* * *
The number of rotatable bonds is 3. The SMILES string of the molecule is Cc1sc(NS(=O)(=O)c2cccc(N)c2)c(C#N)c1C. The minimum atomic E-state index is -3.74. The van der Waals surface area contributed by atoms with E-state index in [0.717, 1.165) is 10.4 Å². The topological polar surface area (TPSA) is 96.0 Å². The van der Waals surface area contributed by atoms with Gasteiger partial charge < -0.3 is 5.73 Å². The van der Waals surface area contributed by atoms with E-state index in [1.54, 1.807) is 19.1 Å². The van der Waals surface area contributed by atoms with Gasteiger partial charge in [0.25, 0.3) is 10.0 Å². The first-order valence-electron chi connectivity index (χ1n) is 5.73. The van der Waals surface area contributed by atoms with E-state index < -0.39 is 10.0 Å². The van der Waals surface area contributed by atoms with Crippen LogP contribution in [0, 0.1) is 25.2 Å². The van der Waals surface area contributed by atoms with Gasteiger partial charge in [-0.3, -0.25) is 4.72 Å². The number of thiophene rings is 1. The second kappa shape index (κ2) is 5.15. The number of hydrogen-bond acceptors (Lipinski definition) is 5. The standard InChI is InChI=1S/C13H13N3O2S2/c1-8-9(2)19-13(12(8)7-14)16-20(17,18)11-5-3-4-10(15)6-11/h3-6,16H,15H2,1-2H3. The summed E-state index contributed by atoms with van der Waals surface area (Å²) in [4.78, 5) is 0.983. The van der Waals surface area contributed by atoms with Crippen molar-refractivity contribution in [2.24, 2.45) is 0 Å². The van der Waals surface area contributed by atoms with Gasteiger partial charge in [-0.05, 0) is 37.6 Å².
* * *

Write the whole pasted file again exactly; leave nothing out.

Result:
The number of rotatable bonds is 3. The SMILES string of the molecule is Cc1sc(NS(=O)(=O)c2cccc(N)c2)c(C#N)c1C. The minimum atomic E-state index is -3.74. The van der Waals surface area contributed by atoms with E-state index in [0.717, 1.165) is 10.4 Å². The topological polar surface area (TPSA) is 96.0 Å². The van der Waals surface area contributed by atoms with Gasteiger partial charge < -0.3 is 5.73 Å². The van der Waals surface area contributed by atoms with E-state index in [1.54, 1.807) is 19.1 Å². The van der Waals surface area contributed by atoms with Gasteiger partial charge in [0.25, 0.3) is 10.0 Å². The first-order valence-electron chi connectivity index (χ1n) is 5.73. The van der Waals surface area contributed by atoms with E-state index < -0.39 is 10.0 Å². The van der Waals surface area contributed by atoms with Crippen LogP contribution in [0, 0.1) is 25.2 Å². The van der Waals surface area contributed by atoms with Gasteiger partial charge in [-0.3, -0.25) is 4.72 Å². The number of thiophene rings is 1. The second kappa shape index (κ2) is 5.15. The number of hydrogen-bond acceptors (Lipinski definition) is 5. The standard InChI is InChI=1S/C13H13N3O2S2/c1-8-9(2)19-13(12(8)7-14)16-20(17,18)11-5-3-4-10(15)6-11/h3-6,16H,15H2,1-2H3. The summed E-state index contributed by atoms with van der Waals surface area (Å²) in [4.78, 5) is 0.983. The van der Waals surface area contributed by atoms with Crippen molar-refractivity contribution in [2.24, 2.45) is 0 Å². The van der Waals surface area contributed by atoms with Gasteiger partial charge in [-0.05, 0) is 37.6 Å².